Mayor's Office

Posted on: January 10, 2017

Mayor Outlines Policy Direction in Second State of the City Address

Mayor Ethan K. Strimling delivered his second State of the City address on January 9, 2017. The address focused heavily on the city’s strengths as well as the policy directions the Mayor would like to implement to meet existing challenges. It was developed based on hundreds of conversations that the Mayor had with constituents throughout the city.


“This speech is for those who strive to make Portland the best it can be. It is their vision and I am proud to bring it to you,” said Mayor Strimling. 


In the speech Mayor Strimling outlined six major policies he’d like the city to pursue, including the rebuilding of city schools, ensuring workers’ earned paid sick time, building more middle class housing, providing targeted property tax relief, protecting our environment, and ensuring an inclusive Portland by expanding municipal voting rights to all legal residents. Additionally, he outlined numerous other specific policy goals surrounding affordable housing, our shelters, economic development, job training, substance use treatment, community policing, housing insecurity,and basic quality of life issues such as curb cuts, investments in our parks and gender neutral bathrooms among others.


21st Century Learning Environments - Rebuilding our Elementary Schools

As Mayor Strimling highlighted in his address, nothing has more bearing on the future of our city than how we treat the next generation of Portlanders. Strimling reiterated his firm commitment to give the voters a voice in rebuilding our crumbling elementary schools. Strimling stated, “Soon we will formally ask this Council to send to the voters a package that will ensure our children are spending their most formative years in 21st century learning environments. We must ensure that a child’s address does not dictate his or her educational experience.”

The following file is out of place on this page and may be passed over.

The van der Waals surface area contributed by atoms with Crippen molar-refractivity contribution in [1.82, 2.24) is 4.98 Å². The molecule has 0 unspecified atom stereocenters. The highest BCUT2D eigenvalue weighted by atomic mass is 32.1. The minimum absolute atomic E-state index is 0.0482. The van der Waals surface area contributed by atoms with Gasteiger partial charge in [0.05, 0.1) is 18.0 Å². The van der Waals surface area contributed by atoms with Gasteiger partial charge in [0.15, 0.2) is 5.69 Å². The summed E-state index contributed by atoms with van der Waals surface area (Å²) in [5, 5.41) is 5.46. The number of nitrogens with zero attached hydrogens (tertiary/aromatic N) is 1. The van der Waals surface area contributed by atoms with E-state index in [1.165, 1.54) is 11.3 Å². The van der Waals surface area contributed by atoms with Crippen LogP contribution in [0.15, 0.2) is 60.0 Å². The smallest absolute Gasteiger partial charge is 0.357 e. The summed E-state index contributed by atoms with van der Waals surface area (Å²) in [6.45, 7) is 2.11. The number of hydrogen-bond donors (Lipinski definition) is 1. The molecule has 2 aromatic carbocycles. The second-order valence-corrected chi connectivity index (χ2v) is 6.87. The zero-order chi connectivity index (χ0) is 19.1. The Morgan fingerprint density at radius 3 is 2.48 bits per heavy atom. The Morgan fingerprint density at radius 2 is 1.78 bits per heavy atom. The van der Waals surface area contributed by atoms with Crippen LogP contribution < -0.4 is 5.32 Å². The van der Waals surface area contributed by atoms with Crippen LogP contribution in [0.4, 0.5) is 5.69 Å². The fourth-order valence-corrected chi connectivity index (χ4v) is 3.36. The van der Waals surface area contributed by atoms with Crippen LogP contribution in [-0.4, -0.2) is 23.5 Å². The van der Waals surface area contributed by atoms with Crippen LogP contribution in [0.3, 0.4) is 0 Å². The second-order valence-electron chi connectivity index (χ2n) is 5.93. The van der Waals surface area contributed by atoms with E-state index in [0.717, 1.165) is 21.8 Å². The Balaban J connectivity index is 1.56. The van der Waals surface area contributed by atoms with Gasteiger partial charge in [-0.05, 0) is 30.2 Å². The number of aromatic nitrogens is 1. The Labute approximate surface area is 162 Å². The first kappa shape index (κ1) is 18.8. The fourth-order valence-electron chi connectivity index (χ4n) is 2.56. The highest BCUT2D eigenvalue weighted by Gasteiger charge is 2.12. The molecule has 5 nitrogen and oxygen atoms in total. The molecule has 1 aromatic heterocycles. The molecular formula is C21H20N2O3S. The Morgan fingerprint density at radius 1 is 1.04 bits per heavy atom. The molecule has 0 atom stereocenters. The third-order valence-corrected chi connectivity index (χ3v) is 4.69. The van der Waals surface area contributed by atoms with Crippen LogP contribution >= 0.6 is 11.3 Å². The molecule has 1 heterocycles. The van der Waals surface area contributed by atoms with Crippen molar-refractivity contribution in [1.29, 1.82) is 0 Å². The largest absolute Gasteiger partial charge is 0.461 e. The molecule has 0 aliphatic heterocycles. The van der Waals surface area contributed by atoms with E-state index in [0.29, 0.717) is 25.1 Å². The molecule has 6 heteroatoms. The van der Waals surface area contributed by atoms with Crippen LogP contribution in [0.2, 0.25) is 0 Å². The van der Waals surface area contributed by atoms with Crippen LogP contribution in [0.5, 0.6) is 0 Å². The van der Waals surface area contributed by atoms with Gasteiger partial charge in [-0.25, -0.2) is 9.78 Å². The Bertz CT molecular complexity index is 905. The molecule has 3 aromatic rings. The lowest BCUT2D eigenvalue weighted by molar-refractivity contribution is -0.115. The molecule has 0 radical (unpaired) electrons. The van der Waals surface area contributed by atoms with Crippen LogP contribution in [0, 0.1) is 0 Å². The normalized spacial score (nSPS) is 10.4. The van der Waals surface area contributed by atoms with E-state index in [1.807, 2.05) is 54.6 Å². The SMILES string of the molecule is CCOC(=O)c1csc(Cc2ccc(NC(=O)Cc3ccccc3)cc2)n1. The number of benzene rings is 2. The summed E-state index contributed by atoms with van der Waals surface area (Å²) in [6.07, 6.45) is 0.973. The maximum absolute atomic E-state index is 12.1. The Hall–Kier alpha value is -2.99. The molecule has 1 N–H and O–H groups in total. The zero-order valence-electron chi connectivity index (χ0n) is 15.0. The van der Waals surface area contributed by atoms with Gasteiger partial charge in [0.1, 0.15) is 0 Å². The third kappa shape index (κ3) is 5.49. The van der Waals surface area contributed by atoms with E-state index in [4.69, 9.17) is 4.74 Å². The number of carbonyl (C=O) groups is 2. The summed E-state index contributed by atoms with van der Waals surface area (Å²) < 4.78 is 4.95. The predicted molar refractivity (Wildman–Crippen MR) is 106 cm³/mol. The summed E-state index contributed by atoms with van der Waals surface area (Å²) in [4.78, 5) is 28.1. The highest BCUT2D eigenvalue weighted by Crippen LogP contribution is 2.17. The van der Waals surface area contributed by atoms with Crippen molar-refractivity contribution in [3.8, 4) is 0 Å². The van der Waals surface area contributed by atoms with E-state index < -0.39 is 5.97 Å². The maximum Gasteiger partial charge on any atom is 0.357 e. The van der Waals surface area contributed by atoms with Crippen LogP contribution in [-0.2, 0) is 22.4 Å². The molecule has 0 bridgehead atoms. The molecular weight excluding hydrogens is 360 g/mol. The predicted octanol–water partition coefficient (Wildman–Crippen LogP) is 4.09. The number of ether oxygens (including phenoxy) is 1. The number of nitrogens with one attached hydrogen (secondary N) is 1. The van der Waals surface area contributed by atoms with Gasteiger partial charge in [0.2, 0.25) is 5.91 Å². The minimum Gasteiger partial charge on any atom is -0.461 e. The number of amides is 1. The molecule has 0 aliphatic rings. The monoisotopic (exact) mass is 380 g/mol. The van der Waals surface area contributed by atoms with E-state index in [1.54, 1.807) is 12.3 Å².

A Safe, Healthy Workforce - Earned Paid Sick Time
Mayor Strimling also put forth a policy to ensure workers in Portland can earn time off to care for their physical health and safety. “Thousands of workers in Portland can’t even earn one paid day off to care for their own medical well being or that of their child,” said Strimling. “When you are barely able to make ends meet...missing even one day of pay can send a family into a spiral of economic instability. In 2017, I will call upon this Council to follow the lead of states around the country, including Massachusetts, Vermont, and Connecticut, and dozens of municipalities nationwide to work with the business community to implement an earned paid sick day policy for anyone who works in our city.”

Affordable Housing - Increase Inclusionary Zoning to 20%

While progress has been made on understanding the issues surround Portland’s housing crunch, Mayor Strimling advocated for more bold solutions to protect our middle class. “...while I’m calling for more supply by increasing building density and height...we also need to lock in a substantial number of new or renovated units as affordable to our average working families...I plan to call upon this Council to increase our inclusionary zoning requirement from the 10 percent that is currently in statute to 20 percent.” 


Tax Relief - Targeted Property Tax Relief for Seniors